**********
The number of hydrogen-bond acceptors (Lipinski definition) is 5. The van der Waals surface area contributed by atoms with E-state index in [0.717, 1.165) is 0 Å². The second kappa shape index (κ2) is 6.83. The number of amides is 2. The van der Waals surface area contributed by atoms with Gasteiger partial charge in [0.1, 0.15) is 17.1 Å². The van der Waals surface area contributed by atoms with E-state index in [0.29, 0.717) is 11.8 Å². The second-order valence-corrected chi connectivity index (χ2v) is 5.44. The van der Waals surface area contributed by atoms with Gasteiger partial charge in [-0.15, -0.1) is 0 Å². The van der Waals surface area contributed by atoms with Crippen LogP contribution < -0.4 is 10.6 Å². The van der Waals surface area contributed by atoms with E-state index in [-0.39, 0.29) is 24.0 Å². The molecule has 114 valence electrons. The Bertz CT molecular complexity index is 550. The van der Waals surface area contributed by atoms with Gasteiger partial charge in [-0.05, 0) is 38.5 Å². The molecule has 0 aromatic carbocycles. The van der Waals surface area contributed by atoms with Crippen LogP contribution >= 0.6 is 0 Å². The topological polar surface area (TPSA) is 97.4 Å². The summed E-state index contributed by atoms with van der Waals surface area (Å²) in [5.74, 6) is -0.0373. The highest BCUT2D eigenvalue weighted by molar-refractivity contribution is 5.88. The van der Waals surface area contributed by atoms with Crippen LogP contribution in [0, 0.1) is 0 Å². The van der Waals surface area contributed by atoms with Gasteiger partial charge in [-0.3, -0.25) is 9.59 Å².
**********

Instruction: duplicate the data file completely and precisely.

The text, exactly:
The number of hydrogen-bond acceptors (Lipinski definition) is 5. The van der Waals surface area contributed by atoms with E-state index in [0.717, 1.165) is 0 Å². The second kappa shape index (κ2) is 6.83. The number of amides is 2. The van der Waals surface area contributed by atoms with Gasteiger partial charge in [0.1, 0.15) is 17.1 Å². The van der Waals surface area contributed by atoms with E-state index in [0.29, 0.717) is 11.8 Å². The second-order valence-corrected chi connectivity index (χ2v) is 5.44. The van der Waals surface area contributed by atoms with Gasteiger partial charge in [-0.15, -0.1) is 0 Å². The van der Waals surface area contributed by atoms with Crippen LogP contribution < -0.4 is 10.6 Å². The van der Waals surface area contributed by atoms with E-state index in [-0.39, 0.29) is 24.0 Å². The molecule has 114 valence electrons. The Bertz CT molecular complexity index is 550. The van der Waals surface area contributed by atoms with Gasteiger partial charge in [-0.05, 0) is 38.5 Å². The molecule has 0 aromatic carbocycles. The van der Waals surface area contributed by atoms with Crippen LogP contribution >= 0.6 is 0 Å². The topological polar surface area (TPSA) is 97.4 Å². The summed E-state index contributed by atoms with van der Waals surface area (Å²) in [5.74, 6) is -0.0373. The highest BCUT2D eigenvalue weighted by molar-refractivity contribution is 5.88. The van der Waals surface area contributed by atoms with Crippen LogP contribution in [0, 0.1) is 0 Å². The van der Waals surface area contributed by atoms with Gasteiger partial charge in [-0.3, -0.25) is 9.59 Å².